By Pamela Kyle Crossley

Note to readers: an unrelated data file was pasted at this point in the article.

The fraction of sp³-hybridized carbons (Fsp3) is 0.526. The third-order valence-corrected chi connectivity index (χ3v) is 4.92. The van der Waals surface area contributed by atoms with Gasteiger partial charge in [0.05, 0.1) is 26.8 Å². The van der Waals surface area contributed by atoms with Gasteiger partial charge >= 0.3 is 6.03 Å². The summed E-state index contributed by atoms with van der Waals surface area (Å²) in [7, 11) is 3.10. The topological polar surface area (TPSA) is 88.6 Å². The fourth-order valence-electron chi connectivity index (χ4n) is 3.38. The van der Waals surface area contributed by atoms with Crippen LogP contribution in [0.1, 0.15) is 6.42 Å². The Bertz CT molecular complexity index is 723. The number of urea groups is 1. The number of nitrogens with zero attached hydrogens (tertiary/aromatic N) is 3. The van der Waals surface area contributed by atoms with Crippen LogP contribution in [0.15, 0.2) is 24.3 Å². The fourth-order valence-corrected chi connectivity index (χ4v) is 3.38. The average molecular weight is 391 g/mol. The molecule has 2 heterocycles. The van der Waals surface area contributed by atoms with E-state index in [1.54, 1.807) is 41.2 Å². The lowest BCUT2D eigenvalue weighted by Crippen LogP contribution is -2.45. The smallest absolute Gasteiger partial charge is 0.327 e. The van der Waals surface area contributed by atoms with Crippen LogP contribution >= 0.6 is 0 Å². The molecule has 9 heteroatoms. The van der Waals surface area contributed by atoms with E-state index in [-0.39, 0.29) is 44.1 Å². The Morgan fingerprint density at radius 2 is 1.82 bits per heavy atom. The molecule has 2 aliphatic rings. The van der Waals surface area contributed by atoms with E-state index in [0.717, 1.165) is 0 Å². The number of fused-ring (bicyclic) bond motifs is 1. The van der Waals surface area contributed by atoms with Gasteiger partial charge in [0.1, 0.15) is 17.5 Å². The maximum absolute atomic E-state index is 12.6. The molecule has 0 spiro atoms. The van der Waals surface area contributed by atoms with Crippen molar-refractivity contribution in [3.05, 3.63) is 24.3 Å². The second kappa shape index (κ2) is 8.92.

The role of the Chinese empires in global history at the height of their economic power (roughly 1400–1800) has been well described in powerful books by Andre Gunder Frank, Kenneth Pomeranz, and Bin Wong. In that period, China’s advanced technology and commercial economy, as well as access to their markets over sea and land, created a market that drove technological development, efficiency in industrial organization, and an increasing volume of long-distance trade. The effects were felt first in East Asia and Southeast Asia, but eventually powered the development of travel, trade, and finance throughout the Indian Ocean, and finally drew Europeans, eager to connect with the center of wealth, out of their continent and into the oceans. After roughly 1800, however, various factors caused China to lose its global economic leadership as it experienced social turmoil, economic fracturing, and the imposition of European imperialism. Global historians sometimes lose sight of the China thread between this threshold of 1800 and the appearance of modern China as an ascendant power in the late twentieth century, but there are many reasons why we should continue to see important trends and their effects reflected in the modern Chinese experience.